Journal of the American College of Nutrition. 2006;25(Suppl 3):231S-284S

Abstract: There is little doubt that an adequate intake of salt is required to maintain good health. Concerns about its health consequences arose more than 40 years ago in response to ecologic, epidemiological and clniical studies linking Western levels of sodium intake to a variety of adverse effects. Since these initial observations, considerable scientific effort has substantially increased our understanding of the relationship of salt intake to human health. The articles summarize much of what is known and indicate the wide areas of agreement. Nonetheless, they also point out that many important questions remain unanswered. Individual papers address the science and methods for deriving the level of sodium required by normal subjects to maintain a vigorous, healthy life.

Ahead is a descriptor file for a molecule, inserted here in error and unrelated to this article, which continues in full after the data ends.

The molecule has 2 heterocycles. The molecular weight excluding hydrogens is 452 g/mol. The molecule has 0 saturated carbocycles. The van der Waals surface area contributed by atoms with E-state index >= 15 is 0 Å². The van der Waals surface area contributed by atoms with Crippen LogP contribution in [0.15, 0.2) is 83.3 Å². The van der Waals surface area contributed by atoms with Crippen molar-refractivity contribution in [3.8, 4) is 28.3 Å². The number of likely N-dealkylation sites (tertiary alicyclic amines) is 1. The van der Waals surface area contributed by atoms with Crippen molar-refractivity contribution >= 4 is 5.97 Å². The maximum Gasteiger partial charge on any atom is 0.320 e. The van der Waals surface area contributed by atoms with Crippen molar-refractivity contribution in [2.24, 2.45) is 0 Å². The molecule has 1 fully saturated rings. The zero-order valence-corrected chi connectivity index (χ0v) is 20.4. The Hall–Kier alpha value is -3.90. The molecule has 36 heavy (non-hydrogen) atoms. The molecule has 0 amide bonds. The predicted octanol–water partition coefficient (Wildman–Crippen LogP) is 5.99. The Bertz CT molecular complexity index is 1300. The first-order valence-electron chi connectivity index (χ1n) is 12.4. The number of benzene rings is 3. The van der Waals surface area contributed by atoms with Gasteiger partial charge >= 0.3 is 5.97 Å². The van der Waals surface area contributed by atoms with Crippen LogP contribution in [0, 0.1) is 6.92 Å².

• “Introduction,” Alexander Logan
  • “Role of Sodium in Fluid Homeostasis with Exercise,” Rick Sharp
  • “The Influence of Dietary Sodium on Blood Pressure,” Norman Hollenberg
  • “Salt Sensitivity, a Determinant of Blood Pressure, Cardiovascular Disease and Survival,” Veronica Franco and Suzanne Oparil
  • “Evidence Relating Dietary Sodium to Cardiovascular Disease,” Michael Alderman
  • “Relationship and Interaction between Sodium and Potassium,” R. Curtis Morris Jr., Olga Schmidlin, Lynda A. Frassetto and Anthony Sebastian
  • “Role of Dietary Sodium in Osteoporosis,” Robert Heaney
  • “Weighing the Evidence to Formulate Dietary Guidlines,” Steven Woolf

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This work was supported by the IAFNS Committee on Sodium.